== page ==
[teknoids] Thoughts on an Open Book Final Exam - and a Kindle Casebook
James G. Milles
jgmilles at buffalo.edu
Mon Aug 24 21:46:13 EDT 2015
This is why I ultimately decided to make my last ethics exam fully open
book: students were free to use anything they liked. I just tried to write
the exam in such a way that nobody would gain any advantage by using
anything other than the course materials.
On Monday, August 24, 2015, Loftus Becker <lofty at me.com> wrote:
> One possibility:
> 1. Install the Kindle reader on his laptop.
> 2. Inspect it immediately before the exam, making sure that the ONLY book
> on his Kindle reader is the casebook.
> 3. Run the exam allowing access to software on the computer but NOT access
> to the Internet, so he can’t download anything more onto the Kindle.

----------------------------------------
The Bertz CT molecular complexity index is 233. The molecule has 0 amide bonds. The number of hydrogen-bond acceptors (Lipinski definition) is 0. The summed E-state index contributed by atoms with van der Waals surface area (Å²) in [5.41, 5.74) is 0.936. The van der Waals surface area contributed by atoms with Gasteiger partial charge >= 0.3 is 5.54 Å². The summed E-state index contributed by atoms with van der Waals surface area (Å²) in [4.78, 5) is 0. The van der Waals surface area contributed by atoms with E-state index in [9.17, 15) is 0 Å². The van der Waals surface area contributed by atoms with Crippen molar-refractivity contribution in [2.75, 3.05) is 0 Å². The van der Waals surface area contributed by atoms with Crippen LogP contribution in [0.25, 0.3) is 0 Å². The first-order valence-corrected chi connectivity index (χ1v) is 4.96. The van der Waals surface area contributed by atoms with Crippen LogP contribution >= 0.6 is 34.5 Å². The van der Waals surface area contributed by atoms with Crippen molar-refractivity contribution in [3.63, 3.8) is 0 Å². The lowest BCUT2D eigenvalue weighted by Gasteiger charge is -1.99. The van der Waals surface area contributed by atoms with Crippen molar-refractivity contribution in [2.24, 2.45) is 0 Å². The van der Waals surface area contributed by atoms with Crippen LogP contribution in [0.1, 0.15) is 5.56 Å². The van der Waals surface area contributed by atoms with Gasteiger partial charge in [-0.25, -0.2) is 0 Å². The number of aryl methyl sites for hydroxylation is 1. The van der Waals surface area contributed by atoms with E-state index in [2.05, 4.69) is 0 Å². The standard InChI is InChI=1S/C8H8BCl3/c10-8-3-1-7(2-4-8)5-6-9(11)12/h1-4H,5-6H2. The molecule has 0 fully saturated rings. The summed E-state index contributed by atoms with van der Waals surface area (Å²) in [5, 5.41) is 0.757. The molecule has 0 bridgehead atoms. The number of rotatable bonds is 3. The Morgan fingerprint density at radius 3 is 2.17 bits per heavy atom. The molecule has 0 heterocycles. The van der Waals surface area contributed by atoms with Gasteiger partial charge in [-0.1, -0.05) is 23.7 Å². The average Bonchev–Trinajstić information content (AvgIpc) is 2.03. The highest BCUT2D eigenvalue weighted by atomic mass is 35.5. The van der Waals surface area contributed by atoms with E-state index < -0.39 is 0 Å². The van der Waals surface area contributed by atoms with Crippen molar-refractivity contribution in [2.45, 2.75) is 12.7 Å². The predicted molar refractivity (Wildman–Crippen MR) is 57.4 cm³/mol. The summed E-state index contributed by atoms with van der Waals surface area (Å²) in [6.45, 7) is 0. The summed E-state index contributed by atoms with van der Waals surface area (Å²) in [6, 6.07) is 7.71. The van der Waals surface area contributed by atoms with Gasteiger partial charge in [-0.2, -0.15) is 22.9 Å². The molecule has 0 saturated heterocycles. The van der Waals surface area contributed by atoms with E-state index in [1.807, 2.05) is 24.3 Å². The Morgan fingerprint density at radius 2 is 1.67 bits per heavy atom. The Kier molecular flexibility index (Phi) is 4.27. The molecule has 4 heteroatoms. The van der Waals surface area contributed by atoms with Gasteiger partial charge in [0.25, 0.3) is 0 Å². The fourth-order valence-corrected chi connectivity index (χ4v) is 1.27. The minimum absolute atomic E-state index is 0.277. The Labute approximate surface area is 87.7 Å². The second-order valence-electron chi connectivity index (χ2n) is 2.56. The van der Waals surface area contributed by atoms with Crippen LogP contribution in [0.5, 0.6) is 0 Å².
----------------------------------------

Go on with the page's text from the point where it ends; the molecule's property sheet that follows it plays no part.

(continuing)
> The problem with that is that he’d have access to other software on his
> computer, which you might not want.
> Second possibility:
> 1. Wipe everything but the casebook from his Kindle (he can restore them
> 2. Give the exam in a room without wireless access.
> The problem here is that there may be no such room.
> On Aug 24, 2015, at 8:31 PM, Bohl, Phillip C. <Phillip.Bohl at pepperdine.edu
> Hello and welcome to the new year!
> I'm wondering if any of you have run into this and what you said/did.
> From one of our faculty:
> "One of my students informed me that he purchased the civ pro casebook for
> my class via Kindle. For my open book final exam, I allow any books that
> are listed on the course syllabus (but no others). Any thoughts on how to
> monitor it so that this student can access his casebook on Kindle during
> the final exam but no others?"
> It seems to me that it is at the very least impractical to try to limit
> access to a single title on a Kindle.
> Wishing you a terrific week,
> Pepperdine Law
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James G. Milles
Professor of Law
SUNY Buffalo Law School
419 O'Brian Hall
Buffalo, NY 14260
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